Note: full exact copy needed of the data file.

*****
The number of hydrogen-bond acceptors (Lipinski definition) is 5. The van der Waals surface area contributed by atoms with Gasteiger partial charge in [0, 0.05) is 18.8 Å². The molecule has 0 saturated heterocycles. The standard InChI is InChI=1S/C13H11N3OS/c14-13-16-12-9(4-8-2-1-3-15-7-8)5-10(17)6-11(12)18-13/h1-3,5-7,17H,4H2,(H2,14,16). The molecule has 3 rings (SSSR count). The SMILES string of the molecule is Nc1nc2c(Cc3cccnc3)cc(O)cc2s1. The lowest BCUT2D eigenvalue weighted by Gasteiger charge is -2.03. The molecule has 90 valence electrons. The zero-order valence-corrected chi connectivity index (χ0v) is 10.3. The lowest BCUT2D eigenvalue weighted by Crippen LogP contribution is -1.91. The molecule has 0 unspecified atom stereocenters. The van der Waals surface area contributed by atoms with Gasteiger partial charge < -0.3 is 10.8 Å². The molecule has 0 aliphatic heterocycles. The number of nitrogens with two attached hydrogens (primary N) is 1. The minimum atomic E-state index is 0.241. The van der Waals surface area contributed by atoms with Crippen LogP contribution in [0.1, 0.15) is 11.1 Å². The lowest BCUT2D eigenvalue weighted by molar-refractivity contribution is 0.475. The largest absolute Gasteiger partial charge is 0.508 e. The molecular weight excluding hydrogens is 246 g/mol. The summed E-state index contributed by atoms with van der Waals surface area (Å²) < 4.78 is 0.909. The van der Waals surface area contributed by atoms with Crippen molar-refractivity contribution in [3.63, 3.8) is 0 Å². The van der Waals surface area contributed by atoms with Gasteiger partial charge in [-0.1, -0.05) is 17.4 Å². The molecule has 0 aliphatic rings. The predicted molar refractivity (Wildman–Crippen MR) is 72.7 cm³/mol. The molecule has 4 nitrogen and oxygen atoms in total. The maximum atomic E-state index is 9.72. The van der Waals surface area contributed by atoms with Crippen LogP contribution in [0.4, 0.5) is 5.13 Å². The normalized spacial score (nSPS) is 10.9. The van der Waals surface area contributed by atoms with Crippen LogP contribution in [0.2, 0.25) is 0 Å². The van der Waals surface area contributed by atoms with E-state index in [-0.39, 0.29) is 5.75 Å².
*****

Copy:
The number of hydrogen-bond acceptors (Lipinski definition) is 5. The van der Waals surface area contributed by atoms with Gasteiger partial charge in [0, 0.05) is 18.8 Å². The molecule has 0 saturated heterocycles. The standard InChI is InChI=1S/C13H11N3OS/c14-13-16-12-9(4-8-2-1-3-15-7-8)5-10(17)6-11(12)18-13/h1-3,5-7,17H,4H2,(H2,14,16). The molecule has 3 rings (SSSR count). The SMILES string of the molecule is Nc1nc2c(Cc3cccnc3)cc(O)cc2s1. The lowest BCUT2D eigenvalue weighted by Gasteiger charge is -2.03. The molecule has 90 valence electrons. The zero-order valence-corrected chi connectivity index (χ0v) is 10.3. The lowest BCUT2D eigenvalue weighted by Crippen LogP contribution is -1.91. The molecule has 0 unspecified atom stereocenters. The van der Waals surface area contributed by atoms with Gasteiger partial charge < -0.3 is 10.8 Å². The molecule has 0 aliphatic heterocycles. The number of nitrogens with two attached hydrogens (primary N) is 1. The minimum atomic E-state index is 0.241. The van der Waals surface area contributed by atoms with Crippen LogP contribution in [0.1, 0.15) is 11.1 Å². The lowest BCUT2D eigenvalue weighted by molar-refractivity contribution is 0.475. The largest absolute Gasteiger partial charge is 0.508 e. The molecular weight excluding hydrogens is 246 g/mol. The summed E-state index contributed by atoms with van der Waals surface area (Å²) < 4.78 is 0.909. The van der Waals surface area contributed by atoms with Crippen molar-refractivity contribution in [3.63, 3.8) is 0 Å². The van der Waals surface area contributed by atoms with Gasteiger partial charge in [-0.1, -0.05) is 17.4 Å². The molecule has 0 aliphatic rings. The predicted molar refractivity (Wildman–Crippen MR) is 72.7 cm³/mol. The molecule has 4 nitrogen and oxygen atoms in total. The maximum atomic E-state index is 9.72. The van der Waals surface area contributed by atoms with Crippen LogP contribution in [0.4, 0.5) is 5.13 Å². The normalized spacial score (nSPS) is 10.9. The van der Waals surface area contributed by atoms with Crippen LogP contribution in [0.2, 0.25) is 0 Å². The van der Waals surface area contributed by atoms with E-state index in [-0.39, 0.29) is 5.75 Å².